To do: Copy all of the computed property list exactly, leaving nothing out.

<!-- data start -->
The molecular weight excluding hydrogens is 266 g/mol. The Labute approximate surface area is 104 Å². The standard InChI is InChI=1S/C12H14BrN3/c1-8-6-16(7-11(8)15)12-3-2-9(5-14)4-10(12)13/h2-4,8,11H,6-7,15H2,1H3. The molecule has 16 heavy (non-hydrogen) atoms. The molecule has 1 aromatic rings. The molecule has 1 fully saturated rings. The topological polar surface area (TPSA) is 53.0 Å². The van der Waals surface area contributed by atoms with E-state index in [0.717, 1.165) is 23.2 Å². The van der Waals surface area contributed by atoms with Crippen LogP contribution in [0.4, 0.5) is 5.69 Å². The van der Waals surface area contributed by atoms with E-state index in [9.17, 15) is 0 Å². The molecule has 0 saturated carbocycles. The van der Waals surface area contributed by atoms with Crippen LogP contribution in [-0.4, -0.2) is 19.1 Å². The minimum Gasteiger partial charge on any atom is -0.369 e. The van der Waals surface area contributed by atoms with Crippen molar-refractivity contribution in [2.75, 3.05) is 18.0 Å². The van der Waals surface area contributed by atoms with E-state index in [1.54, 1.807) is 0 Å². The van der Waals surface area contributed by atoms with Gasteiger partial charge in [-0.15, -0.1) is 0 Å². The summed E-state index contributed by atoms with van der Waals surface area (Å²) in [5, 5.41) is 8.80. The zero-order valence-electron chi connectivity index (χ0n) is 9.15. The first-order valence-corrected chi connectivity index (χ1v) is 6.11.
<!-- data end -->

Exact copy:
The molecular weight excluding hydrogens is 266 g/mol. The Labute approximate surface area is 104 Å². The standard InChI is InChI=1S/C12H14BrN3/c1-8-6-16(7-11(8)15)12-3-2-9(5-14)4-10(12)13/h2-4,8,11H,6-7,15H2,1H3. The molecule has 16 heavy (non-hydrogen) atoms. The molecule has 1 aromatic rings. The molecule has 1 fully saturated rings. The topological polar surface area (TPSA) is 53.0 Å². The van der Waals surface area contributed by atoms with E-state index in [0.717, 1.165) is 23.2 Å². The van der Waals surface area contributed by atoms with Crippen LogP contribution in [0.4, 0.5) is 5.69 Å². The van der Waals surface area contributed by atoms with E-state index in [9.17, 15) is 0 Å². The molecule has 0 saturated carbocycles. The van der Waals surface area contributed by atoms with Crippen LogP contribution in [-0.4, -0.2) is 19.1 Å². The minimum Gasteiger partial charge on any atom is -0.369 e. The van der Waals surface area contributed by atoms with Crippen molar-refractivity contribution in [2.75, 3.05) is 18.0 Å². The van der Waals surface area contributed by atoms with E-state index in [1.54, 1.807) is 0 Å². The van der Waals surface area contributed by atoms with Gasteiger partial charge in [-0.15, -0.1) is 0 Å². The summed E-state index contributed by atoms with van der Waals surface area (Å²) in [5, 5.41) is 8.80. The zero-order valence-electron chi connectivity index (χ0n) is 9.15. The first-order valence-corrected chi connectivity index (χ1v) is 6.11.